Published: 16:22, September 3, 2020 | Updated: 18:20, June 5, 2023
Ex-top judge: HK judiciary needs radical cultural change
By Gang Wen

HONG KONG - Henry Litton, a retired judge of Hong Kong’s Court of Final Appeal, said the city’s judiciary needs deep soul-searching for the city’s courts have helped create the social environment leading to the mayhem wrought on the streets over the past year. 

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In an opinion piece published in local English daily South China Morning Post on Thursday, Litton said local courts have, in many cases, subordinated the common good to the assertions of personal right, which gives a sense of personal sovereignty to those who have taken to the streets in violent protest. 

Laws which protect the majority can be trashed with impunity because personal agendas are supreme.

Henry Litton, tired judge of Court of Final Appeal

“Laws which protect the majority can be trashed with impunity because personal agendas are supreme.”

As one of the most breathtaking examples, Litton cited the court case in November 2019 concerning face-covering. Two High Court judges ruled the Emergency Regulations Ordinance, invoked to introduce the anti-mask law, was incompatible with the new “constitutional order” established after June 1997 for Hong Kong.

“This shows total insensitivity to the policy of one country, two systems,” the veteran judge said. 

He criticized the judges adjudicating the case for “elevating themselves to be on a par with the National People’s Congress, deciding what the constitutional order for Hong Kong should be, thus empowering themselves to strike down an essential piece of primary legislation”.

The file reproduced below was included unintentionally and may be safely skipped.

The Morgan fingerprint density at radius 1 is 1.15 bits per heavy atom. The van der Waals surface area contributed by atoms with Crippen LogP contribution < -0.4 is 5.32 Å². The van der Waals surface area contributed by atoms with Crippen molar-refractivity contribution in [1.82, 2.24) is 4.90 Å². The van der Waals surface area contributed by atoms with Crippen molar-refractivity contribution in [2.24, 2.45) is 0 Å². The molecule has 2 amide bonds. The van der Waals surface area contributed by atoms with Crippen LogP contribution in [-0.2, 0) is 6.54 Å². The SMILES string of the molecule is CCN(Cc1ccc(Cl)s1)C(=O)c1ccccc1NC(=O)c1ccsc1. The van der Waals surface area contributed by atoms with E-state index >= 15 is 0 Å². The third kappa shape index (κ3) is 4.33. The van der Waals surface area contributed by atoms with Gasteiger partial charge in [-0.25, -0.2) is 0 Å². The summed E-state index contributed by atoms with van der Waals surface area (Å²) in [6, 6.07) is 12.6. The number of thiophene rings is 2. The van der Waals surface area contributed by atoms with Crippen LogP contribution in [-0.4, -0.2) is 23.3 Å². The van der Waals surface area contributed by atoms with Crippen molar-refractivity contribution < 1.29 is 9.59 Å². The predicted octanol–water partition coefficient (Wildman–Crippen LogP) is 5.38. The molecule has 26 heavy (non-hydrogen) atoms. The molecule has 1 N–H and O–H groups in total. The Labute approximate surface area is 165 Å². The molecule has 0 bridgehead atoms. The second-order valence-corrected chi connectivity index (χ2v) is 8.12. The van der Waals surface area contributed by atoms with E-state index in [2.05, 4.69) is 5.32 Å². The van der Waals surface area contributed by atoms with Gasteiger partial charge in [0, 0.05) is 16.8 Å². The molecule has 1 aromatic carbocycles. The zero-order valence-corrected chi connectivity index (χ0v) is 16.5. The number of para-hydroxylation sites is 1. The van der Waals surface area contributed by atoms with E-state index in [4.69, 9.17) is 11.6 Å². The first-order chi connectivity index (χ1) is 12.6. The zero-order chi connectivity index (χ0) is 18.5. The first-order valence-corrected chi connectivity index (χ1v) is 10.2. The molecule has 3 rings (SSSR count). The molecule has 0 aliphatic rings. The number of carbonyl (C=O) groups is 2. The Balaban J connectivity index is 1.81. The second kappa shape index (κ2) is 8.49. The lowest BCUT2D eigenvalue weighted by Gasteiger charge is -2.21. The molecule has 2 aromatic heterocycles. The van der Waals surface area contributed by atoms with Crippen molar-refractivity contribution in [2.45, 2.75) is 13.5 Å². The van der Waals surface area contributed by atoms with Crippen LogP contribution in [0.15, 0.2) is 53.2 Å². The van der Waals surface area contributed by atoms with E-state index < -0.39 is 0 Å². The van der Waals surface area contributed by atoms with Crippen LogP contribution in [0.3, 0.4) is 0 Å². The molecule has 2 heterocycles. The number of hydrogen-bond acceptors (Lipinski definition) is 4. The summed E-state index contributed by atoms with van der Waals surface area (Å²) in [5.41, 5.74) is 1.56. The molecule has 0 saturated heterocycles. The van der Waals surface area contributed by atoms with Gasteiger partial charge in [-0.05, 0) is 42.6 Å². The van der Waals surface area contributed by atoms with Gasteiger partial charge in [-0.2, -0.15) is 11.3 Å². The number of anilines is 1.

The final power of interpretation lies not with the Hong Kong courts but with Beijing, he pointed out.

But the courts, Litton noted, have allowed lawyers to “play forensic games”, using articles in the Basic Law as “weapons to strike at government institutions”.

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And every time the High Court judges on the frontline of judicial review cases purport to apply the Basic Law, the act potentially makes a dent in Hong Kong’s high degree of autonomy, Litton said. 

He took note of the startling rise of over 34 times in the number of judicial review applications in 2019 since 1997. According to Litton, there were 3,889 applications for judicial review last year, up from 112 in 1997.

“Does this alone not suggest that the process has been abused?” he questioned. 

Litton also criticized Hong Kong lawyers, especially the Hong Kong Bar Association, for having “an alarming blindness” to realities on the ground. The repeated statements by the association come with “an unspoken agenda”, in Litton’s opinion, which is that a “high degree of autonomy” means that the central government has no sovereign powers over Hong Kong.

Worst of all, the courts in the city have played along with their agenda and allowed counsel to “turn the Basic Law on its head: instead of it being the guarantee of Hong Kong’s stability and prosperity, it has been used to chisel away the edifices of law and order”, he wrote.

He asked whether one can honestly say the common law system in Hong Kong, once a robust and effective common law system in 1997, is “fit for purpose”. 

He advised the judiciary to adopt a shift in mindset as it needs radical cultural change to “render the system fit for purpose again” and to “re-energize the common law and make it relevant to Hong Kong’s circumstances”. 

“What is plain is that Beijing has not deviated from the course set for Hong Kong. The ‘one country, two systems’ policy is intact. And the Basic Law gives substance to that policy,” Litton said.